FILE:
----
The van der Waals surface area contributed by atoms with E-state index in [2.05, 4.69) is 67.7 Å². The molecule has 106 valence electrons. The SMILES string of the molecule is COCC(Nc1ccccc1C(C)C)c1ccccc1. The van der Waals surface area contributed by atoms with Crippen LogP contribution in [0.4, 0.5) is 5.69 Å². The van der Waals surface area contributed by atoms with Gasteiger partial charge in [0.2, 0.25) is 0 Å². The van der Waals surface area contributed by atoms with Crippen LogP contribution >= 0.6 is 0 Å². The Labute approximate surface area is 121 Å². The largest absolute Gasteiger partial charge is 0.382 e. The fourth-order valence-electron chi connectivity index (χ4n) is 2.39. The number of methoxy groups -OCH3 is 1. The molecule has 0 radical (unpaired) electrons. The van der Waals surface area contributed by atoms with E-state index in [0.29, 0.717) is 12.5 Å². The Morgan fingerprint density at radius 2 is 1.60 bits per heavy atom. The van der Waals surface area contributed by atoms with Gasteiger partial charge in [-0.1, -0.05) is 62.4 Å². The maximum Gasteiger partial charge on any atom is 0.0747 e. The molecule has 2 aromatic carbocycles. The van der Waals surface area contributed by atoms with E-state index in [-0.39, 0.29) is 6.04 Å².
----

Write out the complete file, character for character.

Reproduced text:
The van der Waals surface area contributed by atoms with E-state index in [2.05, 4.69) is 67.7 Å². The molecule has 106 valence electrons. The SMILES string of the molecule is COCC(Nc1ccccc1C(C)C)c1ccccc1. The van der Waals surface area contributed by atoms with Crippen LogP contribution in [0.4, 0.5) is 5.69 Å². The van der Waals surface area contributed by atoms with Gasteiger partial charge in [0.2, 0.25) is 0 Å². The van der Waals surface area contributed by atoms with Crippen LogP contribution >= 0.6 is 0 Å². The Labute approximate surface area is 121 Å². The largest absolute Gasteiger partial charge is 0.382 e. The fourth-order valence-electron chi connectivity index (χ4n) is 2.39. The number of methoxy groups -OCH3 is 1. The molecule has 0 radical (unpaired) electrons. The van der Waals surface area contributed by atoms with E-state index in [0.29, 0.717) is 12.5 Å². The Morgan fingerprint density at radius 2 is 1.60 bits per heavy atom. The van der Waals surface area contributed by atoms with Gasteiger partial charge in [-0.1, -0.05) is 62.4 Å². The maximum Gasteiger partial charge on any atom is 0.0747 e. The molecule has 2 aromatic carbocycles. The van der Waals surface area contributed by atoms with E-state index in [-0.39, 0.29) is 6.04 Å².